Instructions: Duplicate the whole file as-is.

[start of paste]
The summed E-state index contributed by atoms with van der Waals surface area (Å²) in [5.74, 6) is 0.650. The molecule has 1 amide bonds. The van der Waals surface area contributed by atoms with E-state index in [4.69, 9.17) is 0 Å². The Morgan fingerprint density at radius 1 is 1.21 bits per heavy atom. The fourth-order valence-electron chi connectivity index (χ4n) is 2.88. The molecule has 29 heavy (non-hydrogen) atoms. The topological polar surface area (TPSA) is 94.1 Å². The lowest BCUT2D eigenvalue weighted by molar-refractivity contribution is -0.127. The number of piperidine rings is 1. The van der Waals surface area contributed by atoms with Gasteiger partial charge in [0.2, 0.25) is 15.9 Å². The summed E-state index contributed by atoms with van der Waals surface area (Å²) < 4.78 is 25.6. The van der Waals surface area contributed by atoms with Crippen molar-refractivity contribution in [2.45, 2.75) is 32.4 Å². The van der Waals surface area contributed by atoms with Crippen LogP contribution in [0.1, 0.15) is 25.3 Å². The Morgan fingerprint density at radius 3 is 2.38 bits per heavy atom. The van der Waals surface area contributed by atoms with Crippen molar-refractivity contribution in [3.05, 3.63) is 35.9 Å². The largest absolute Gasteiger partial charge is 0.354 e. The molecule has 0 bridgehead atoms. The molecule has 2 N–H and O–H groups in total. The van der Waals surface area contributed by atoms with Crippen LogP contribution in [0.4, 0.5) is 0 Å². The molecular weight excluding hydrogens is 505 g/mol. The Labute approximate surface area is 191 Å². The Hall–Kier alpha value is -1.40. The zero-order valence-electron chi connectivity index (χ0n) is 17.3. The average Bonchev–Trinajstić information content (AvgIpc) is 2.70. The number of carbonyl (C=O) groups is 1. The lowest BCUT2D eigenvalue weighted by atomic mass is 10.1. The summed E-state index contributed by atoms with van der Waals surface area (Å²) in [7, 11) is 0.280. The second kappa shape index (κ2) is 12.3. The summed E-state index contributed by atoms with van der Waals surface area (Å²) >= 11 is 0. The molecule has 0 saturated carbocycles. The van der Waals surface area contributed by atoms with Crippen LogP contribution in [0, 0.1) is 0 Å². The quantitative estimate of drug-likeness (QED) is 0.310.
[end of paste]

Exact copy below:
The summed E-state index contributed by atoms with van der Waals surface area (Å²) in [5.74, 6) is 0.650. The molecule has 1 amide bonds. The van der Waals surface area contributed by atoms with E-state index in [4.69, 9.17) is 0 Å². The Morgan fingerprint density at radius 1 is 1.21 bits per heavy atom. The fourth-order valence-electron chi connectivity index (χ4n) is 2.88. The molecule has 29 heavy (non-hydrogen) atoms. The topological polar surface area (TPSA) is 94.1 Å². The lowest BCUT2D eigenvalue weighted by molar-refractivity contribution is -0.127. The number of piperidine rings is 1. The van der Waals surface area contributed by atoms with Gasteiger partial charge in [0.2, 0.25) is 15.9 Å². The summed E-state index contributed by atoms with van der Waals surface area (Å²) < 4.78 is 25.6. The van der Waals surface area contributed by atoms with Crippen molar-refractivity contribution in [2.45, 2.75) is 32.4 Å². The van der Waals surface area contributed by atoms with Crippen LogP contribution in [0.1, 0.15) is 25.3 Å². The Morgan fingerprint density at radius 3 is 2.38 bits per heavy atom. The van der Waals surface area contributed by atoms with Crippen molar-refractivity contribution in [3.05, 3.63) is 35.9 Å². The largest absolute Gasteiger partial charge is 0.354 e. The molecule has 0 bridgehead atoms. The molecule has 2 N–H and O–H groups in total. The van der Waals surface area contributed by atoms with Crippen LogP contribution in [0.4, 0.5) is 0 Å². The molecular weight excluding hydrogens is 505 g/mol. The Labute approximate surface area is 191 Å². The Hall–Kier alpha value is -1.40. The zero-order valence-electron chi connectivity index (χ0n) is 17.3. The average Bonchev–Trinajstić information content (AvgIpc) is 2.70. The number of carbonyl (C=O) groups is 1. The lowest BCUT2D eigenvalue weighted by atomic mass is 10.1. The summed E-state index contributed by atoms with van der Waals surface area (Å²) in [7, 11) is 0.280. The second kappa shape index (κ2) is 12.3. The summed E-state index contributed by atoms with van der Waals surface area (Å²) >= 11 is 0. The molecule has 0 saturated carbocycles. The van der Waals surface area contributed by atoms with Crippen LogP contribution in [0, 0.1) is 0 Å². The quantitative estimate of drug-likeness (QED) is 0.310.